Georgia\’s 18-year-old scrum-half Vasil Lobzhanidze will become the youngest player in World Cup history after being named to face Tonga on Saturday.
The rugby babe said he was counting on his more experienced teammates to help him get over his nerves before the match.
"Yes I am very happy to be the youngest player in the history of the Rugby World Cup," Lobzhanidze said after being named on Thursday.
"I am a little bit nervous, but we have a team with a lot of experience so this makes me less nervous for when I get out on the field."
He said his family knew about the appearance and would be watching.
Lobzhanidze will break the record held by American Thretton Palamo who was 19 years and eight days old when he played South Africa at the 2007 World Cup.
Lobzhanidze barely remembers the last World Cup in 2011 and only took up rugby union sevens years ago.
"Just a few years ago, I would not have imagined that I would play for the Georgian national team, let alone at a World Cup," he said before coach Milton Haig named the team to play Tonga in their opening Pool C game in Gloucester.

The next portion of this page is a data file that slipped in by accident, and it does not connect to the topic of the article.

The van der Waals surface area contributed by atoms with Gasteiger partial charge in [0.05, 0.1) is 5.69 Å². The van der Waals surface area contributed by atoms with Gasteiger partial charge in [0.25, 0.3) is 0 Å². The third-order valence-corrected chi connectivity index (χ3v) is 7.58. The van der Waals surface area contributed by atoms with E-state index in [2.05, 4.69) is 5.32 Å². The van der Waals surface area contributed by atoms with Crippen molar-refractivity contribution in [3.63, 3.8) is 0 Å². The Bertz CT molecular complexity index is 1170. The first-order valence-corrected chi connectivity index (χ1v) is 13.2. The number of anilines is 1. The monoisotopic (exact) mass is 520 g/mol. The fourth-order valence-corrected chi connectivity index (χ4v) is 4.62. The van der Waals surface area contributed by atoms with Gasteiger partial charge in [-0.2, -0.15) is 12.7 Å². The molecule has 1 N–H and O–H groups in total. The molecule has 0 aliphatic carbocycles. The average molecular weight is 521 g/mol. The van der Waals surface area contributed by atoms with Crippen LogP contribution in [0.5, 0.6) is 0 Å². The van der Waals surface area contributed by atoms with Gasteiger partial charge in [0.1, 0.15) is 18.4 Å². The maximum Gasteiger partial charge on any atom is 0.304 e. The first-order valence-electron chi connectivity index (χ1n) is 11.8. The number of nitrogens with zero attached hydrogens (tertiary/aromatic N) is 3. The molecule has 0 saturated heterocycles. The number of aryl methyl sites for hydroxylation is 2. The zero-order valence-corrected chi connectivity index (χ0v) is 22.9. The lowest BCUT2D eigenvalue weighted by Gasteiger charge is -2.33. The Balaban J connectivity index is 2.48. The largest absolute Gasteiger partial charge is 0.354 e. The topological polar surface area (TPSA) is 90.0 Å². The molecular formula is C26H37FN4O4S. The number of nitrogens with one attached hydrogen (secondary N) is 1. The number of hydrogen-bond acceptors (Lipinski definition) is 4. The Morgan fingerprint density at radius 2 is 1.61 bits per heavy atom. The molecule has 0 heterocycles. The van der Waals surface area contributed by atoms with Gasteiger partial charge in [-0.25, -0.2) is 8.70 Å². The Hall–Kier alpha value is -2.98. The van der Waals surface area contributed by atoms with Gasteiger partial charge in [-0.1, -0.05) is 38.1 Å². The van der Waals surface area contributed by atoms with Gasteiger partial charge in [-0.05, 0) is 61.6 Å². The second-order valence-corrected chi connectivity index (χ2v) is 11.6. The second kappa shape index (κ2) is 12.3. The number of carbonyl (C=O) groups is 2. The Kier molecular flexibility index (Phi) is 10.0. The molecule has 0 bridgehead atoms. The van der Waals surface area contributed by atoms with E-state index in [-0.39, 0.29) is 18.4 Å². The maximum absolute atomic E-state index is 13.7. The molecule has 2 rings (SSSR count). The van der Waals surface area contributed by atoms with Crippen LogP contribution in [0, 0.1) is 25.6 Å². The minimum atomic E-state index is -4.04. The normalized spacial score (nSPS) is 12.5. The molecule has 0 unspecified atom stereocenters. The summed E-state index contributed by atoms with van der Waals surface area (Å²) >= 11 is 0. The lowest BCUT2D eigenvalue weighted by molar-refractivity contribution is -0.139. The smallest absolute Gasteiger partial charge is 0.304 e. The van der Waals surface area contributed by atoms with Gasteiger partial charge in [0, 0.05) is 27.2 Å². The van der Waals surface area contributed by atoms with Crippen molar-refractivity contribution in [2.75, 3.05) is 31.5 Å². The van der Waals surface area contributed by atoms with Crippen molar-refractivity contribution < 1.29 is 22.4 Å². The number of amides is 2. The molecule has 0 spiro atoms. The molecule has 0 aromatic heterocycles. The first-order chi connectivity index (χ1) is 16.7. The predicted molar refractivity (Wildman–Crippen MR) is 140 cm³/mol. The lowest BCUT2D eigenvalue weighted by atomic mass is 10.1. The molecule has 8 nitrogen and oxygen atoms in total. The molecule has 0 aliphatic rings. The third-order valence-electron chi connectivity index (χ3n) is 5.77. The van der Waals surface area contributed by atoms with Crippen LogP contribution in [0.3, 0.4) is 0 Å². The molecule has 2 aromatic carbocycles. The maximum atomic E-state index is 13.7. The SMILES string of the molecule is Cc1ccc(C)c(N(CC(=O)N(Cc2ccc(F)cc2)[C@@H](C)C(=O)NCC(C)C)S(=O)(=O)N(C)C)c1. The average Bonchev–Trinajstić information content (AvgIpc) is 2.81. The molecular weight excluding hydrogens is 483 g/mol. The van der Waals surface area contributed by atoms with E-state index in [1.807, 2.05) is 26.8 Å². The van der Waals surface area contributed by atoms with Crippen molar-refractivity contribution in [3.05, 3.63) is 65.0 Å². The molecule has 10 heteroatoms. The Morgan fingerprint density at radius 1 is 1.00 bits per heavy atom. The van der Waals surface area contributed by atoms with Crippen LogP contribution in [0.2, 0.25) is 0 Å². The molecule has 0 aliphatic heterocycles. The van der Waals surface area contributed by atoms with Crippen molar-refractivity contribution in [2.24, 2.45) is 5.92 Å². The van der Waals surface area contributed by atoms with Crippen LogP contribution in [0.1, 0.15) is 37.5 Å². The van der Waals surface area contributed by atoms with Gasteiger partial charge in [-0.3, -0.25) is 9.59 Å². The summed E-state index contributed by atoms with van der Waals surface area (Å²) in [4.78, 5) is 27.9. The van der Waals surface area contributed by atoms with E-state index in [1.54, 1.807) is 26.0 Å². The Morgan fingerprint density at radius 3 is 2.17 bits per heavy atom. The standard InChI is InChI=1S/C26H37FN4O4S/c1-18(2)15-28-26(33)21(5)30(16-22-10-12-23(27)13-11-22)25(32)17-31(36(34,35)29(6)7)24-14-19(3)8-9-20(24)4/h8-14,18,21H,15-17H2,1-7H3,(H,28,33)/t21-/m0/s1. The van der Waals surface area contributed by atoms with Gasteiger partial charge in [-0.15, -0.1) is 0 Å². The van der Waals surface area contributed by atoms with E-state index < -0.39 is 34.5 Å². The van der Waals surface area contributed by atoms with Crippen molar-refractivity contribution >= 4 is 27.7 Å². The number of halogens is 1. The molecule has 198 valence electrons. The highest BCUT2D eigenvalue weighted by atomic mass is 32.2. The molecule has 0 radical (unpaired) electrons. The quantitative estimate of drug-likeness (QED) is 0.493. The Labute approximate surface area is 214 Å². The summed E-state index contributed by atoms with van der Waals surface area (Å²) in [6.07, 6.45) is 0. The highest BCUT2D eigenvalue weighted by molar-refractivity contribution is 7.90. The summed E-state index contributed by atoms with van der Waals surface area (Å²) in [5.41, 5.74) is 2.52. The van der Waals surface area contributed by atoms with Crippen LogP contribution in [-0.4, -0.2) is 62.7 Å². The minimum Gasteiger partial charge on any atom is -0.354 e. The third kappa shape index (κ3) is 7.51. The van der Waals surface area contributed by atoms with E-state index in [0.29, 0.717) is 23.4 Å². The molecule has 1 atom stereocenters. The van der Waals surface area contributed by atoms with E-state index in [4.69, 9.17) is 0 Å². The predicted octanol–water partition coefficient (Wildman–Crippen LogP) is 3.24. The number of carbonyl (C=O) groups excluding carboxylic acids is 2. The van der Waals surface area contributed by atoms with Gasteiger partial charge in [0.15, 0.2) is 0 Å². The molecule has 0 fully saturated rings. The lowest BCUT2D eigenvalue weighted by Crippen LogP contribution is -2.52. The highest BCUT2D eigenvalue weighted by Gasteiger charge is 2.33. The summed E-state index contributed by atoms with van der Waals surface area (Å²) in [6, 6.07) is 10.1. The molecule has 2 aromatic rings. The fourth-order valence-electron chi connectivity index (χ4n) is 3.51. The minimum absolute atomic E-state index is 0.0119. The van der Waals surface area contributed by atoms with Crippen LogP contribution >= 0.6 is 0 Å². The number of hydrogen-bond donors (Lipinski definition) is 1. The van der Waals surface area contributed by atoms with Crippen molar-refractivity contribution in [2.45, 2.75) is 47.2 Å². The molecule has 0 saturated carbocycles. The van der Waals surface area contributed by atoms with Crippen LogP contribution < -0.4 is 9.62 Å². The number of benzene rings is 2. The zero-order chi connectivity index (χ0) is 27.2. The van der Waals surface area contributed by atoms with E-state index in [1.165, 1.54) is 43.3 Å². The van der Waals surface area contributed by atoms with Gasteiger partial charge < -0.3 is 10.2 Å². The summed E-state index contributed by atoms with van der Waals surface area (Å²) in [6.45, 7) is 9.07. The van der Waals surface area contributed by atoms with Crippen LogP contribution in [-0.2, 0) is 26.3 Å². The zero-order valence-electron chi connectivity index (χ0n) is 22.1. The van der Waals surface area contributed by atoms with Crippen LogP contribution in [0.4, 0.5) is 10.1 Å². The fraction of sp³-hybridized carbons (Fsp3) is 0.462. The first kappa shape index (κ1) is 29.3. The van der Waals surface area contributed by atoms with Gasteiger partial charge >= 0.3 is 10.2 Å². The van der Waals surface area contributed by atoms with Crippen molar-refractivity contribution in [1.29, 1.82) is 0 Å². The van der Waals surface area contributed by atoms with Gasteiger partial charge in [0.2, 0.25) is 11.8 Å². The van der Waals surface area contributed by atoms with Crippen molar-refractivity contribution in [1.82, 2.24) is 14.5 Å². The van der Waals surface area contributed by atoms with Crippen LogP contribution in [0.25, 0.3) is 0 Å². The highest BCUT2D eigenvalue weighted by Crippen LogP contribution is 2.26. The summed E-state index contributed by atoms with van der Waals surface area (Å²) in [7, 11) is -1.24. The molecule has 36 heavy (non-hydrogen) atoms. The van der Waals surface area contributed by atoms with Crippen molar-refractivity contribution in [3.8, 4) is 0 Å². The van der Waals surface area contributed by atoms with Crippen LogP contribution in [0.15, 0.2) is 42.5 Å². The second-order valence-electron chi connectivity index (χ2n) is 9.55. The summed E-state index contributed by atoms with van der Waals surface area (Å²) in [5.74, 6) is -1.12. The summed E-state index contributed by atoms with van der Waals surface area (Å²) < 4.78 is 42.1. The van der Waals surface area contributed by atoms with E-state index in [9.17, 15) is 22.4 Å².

Lobzhanidze was still at school for the last World Cup in New Zealand.
"I was very young, so I almost don\’t remember the last World Cup.
"I started playing rugby in Tbilisi when I was 11-years-old in one of the clubs, Armazi Tbilisi which is a club that plays in the top division in Georgia, and that is where I still play today."
Haig said that Lobzhanidze was in the squad "because he is one of the top three scrum-halves in Georgia and he\’s our number one number nine."
"Although he is only 18, he plays and makes decisions like a 25 or 26-year-old, and he makes good decisions under pressure.
New Zealander Haig has set a target of two wins, which should ensure they qualify for the 2019 World Cup.
Tonga and Namibia will be the main targets. The group also includes champions New Zealand and 2007 semi-finalists Argentina.
Tonga beat Georgia 23-9 last year.
Tonga\’s starting XV shows six changes from Tonga’s most recent test, a 21-16 win over Romania in Bucharest on September 5.
If wing Fetu’u Vainikolo scores he will become Tonga’s outright leading test-match try scorer. He is currently tied on 14 with Josh Taumalolo.
"Playing them last year, we got the upper hand but, coming to the World Cup, we have to prepare to attack them up front and execute how we want to play the game by taking forward our strengths as well,” said Tonga coach Mana \’Otai.
"It is similar to a boxing match. We have got to try to take their strengths out and apply our own," he added.